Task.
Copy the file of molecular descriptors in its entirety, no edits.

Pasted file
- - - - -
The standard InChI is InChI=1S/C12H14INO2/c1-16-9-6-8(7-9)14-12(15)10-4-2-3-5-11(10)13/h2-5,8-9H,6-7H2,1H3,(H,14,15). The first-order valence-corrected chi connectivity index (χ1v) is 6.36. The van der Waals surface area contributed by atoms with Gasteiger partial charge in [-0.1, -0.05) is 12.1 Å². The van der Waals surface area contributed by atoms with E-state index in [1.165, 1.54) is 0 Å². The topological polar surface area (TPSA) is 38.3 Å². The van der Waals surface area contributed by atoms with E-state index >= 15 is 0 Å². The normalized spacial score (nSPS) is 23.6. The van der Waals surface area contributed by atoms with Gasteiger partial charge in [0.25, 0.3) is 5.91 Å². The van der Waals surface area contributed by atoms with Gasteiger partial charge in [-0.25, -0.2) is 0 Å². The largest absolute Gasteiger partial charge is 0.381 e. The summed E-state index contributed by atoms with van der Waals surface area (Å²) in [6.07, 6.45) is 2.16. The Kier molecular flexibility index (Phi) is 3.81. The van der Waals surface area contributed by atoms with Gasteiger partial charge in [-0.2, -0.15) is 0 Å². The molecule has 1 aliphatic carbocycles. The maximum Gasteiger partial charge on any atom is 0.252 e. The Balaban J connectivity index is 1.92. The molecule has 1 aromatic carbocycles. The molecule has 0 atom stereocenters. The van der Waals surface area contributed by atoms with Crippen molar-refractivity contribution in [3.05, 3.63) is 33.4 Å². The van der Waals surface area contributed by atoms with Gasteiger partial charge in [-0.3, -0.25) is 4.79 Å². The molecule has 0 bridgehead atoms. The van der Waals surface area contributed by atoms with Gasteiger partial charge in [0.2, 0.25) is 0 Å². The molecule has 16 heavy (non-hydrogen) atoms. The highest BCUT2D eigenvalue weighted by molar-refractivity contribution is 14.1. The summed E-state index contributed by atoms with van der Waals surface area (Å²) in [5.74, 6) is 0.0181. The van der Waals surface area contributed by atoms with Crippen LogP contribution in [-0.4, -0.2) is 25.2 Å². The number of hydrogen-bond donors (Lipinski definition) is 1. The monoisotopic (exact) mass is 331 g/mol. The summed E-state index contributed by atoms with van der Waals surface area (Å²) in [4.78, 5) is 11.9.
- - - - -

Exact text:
The standard InChI is InChI=1S/C12H14INO2/c1-16-9-6-8(7-9)14-12(15)10-4-2-3-5-11(10)13/h2-5,8-9H,6-7H2,1H3,(H,14,15). The first-order valence-corrected chi connectivity index (χ1v) is 6.36. The van der Waals surface area contributed by atoms with Gasteiger partial charge in [-0.1, -0.05) is 12.1 Å². The van der Waals surface area contributed by atoms with E-state index in [1.165, 1.54) is 0 Å². The topological polar surface area (TPSA) is 38.3 Å². The van der Waals surface area contributed by atoms with E-state index >= 15 is 0 Å². The normalized spacial score (nSPS) is 23.6. The van der Waals surface area contributed by atoms with Gasteiger partial charge in [0.25, 0.3) is 5.91 Å². The van der Waals surface area contributed by atoms with Gasteiger partial charge in [-0.25, -0.2) is 0 Å². The largest absolute Gasteiger partial charge is 0.381 e. The summed E-state index contributed by atoms with van der Waals surface area (Å²) in [6.07, 6.45) is 2.16. The Kier molecular flexibility index (Phi) is 3.81. The van der Waals surface area contributed by atoms with Gasteiger partial charge in [-0.2, -0.15) is 0 Å². The molecule has 1 aliphatic carbocycles. The maximum Gasteiger partial charge on any atom is 0.252 e. The Balaban J connectivity index is 1.92. The molecule has 1 aromatic carbocycles. The molecule has 0 atom stereocenters. The van der Waals surface area contributed by atoms with Crippen molar-refractivity contribution in [3.05, 3.63) is 33.4 Å². The van der Waals surface area contributed by atoms with Gasteiger partial charge in [-0.3, -0.25) is 4.79 Å². The molecule has 0 bridgehead atoms. The van der Waals surface area contributed by atoms with Gasteiger partial charge in [0.2, 0.25) is 0 Å². The molecule has 16 heavy (non-hydrogen) atoms. The highest BCUT2D eigenvalue weighted by molar-refractivity contribution is 14.1. The summed E-state index contributed by atoms with van der Waals surface area (Å²) in [5.74, 6) is 0.0181. The van der Waals surface area contributed by atoms with Crippen LogP contribution in [-0.4, -0.2) is 25.2 Å². The number of hydrogen-bond donors (Lipinski definition) is 1. The monoisotopic (exact) mass is 331 g/mol. The summed E-state index contributed by atoms with van der Waals surface area (Å²) in [4.78, 5) is 11.9.